You should have a very strong prior on “this problem is easy and solvable” because most day-to-day implementation issues in building software are. Note that I say implementation issues. Not design issues. An implementation issue is a problem that arises when you already know the high-level software architecture you are aiming for and are in the “actually writing the code that does the thing” stage. Examples of implementation issues are “How do I parse an Excel file in this programming language,” “How do I call this API repeatedly without having rate limiting errors,” and “How do I import this library.” You should never allow yourself to be blocked by these trivialities.
Just have a rule: "If this seems like a problem others have solved and it’s not a design problem, I will persevere and find information on the internet to solve it.” By doing so, you will learn valuable facts along the way and build up the general skill of leveraging AI and search tools. And to reiterate, use LLMs! Use all the tools! Make your life easier! The more grunt programming you outsource to tools, the more you can focus on learning fundamentally important things, such as how hardware works and core computer science concepts.
In contrast to the point on implementation, when it comes to software design, you should not a priori assume your approach is feasible or promising. Whereas it makes sense to mostly trust LLMs, googling, etc., when it comes to low-level implementation details, as of today (June 2023), AI tools are not quite there with making optimal system design choices, particularly when it comes to optimizing for ease of development, performance, and scalability. In particular, ChatGPT suggests the “most popular / written about” approaches, which do not always correlate to the best option.
Furthermore, in the broader sense, design involves considering what you or your customers want from a piece of software and thinking about the problem with your product manager hat on. I find it helpful to talk to others about these types of problems, be that peers, coworkers, or users. Software design is the “hard problem of software” and benefits from collaborative whiteboarding, discussion, consideration, and comparison of several alternatives. I would suggest brainstorming as many high-level designs as possible that could help you reach your goal before choosing a path to pursue.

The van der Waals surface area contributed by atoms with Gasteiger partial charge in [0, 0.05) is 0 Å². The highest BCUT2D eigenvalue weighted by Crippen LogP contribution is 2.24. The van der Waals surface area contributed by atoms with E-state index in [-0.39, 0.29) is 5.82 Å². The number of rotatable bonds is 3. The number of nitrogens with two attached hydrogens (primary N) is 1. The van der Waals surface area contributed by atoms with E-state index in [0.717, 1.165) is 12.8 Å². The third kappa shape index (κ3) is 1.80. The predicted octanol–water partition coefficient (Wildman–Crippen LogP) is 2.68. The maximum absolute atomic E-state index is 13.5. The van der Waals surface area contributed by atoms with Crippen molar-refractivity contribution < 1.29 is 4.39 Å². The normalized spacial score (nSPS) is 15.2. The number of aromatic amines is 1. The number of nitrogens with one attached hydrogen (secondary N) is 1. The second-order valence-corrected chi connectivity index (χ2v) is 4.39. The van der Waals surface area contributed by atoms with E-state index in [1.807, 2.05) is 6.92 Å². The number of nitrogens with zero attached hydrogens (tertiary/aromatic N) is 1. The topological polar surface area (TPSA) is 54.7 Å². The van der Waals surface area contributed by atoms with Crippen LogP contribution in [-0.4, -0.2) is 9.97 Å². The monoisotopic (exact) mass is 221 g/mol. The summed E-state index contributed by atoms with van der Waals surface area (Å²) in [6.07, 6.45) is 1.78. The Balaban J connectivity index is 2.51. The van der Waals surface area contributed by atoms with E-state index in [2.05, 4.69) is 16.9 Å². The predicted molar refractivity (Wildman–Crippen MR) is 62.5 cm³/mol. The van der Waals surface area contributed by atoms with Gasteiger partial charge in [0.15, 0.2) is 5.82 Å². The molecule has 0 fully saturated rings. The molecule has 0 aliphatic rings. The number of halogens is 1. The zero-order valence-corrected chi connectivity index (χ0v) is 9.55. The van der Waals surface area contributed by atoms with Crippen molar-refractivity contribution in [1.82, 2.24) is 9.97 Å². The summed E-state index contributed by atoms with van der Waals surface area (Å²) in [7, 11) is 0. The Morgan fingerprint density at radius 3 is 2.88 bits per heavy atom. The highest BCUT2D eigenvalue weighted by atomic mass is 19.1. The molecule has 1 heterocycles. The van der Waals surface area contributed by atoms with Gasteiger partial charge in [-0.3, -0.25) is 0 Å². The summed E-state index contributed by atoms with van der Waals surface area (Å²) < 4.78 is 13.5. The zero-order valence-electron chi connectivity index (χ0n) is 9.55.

Deal with frustration
Software engineering can be frustrating, especially for those coming from a more “pure” math or science background, because you’re dealing with a bunch of suboptimal abstractions designed by humans, for humans.
You’ll likely need to wrangle a bunch of libraries and frameworks that made arbitrary design choices that you are forced to learn and deal with. Using them is still often more efficient than implementing everything from scratch, so it’s sometimes necessary to learn information such as how React works and how to use Pandas (less so now than before, given LLMs though!).
Remember that if your goal is to deliver value via building a useful tool or product, how elegant your approach is only matters to the extent that it enables future progress. My advice is, “It is normal to feel frustrated when writing software, and your ability to tolerate it can be a comparative advantage.” In addition, many frustrating things like learning frontend frameworks, deploying stuff to AWS, or figuring out how to make a plot with matplotlib will still convey generalizable patterns that make doing the next similar thing easier. But also - deal with it. You’re basically a plumber anyway.
In some sense, I expect this content to fall into a similar category to guides such as “11 Most Important Blacksmithing Tips That Beginners Should Know” and “The Art of Commodities and Futures Hand Signals” within a few years. Because something something AI will automate the vast majority of software development. That said, a more general version of these principles will still hold:
Think logically and systematically about the problem
Understand how the underlying tech fundamentally works
Be good at communicating ideas to humans
Know which problems are easy vs. hard
Persevere and be willing to do grunt work where necessary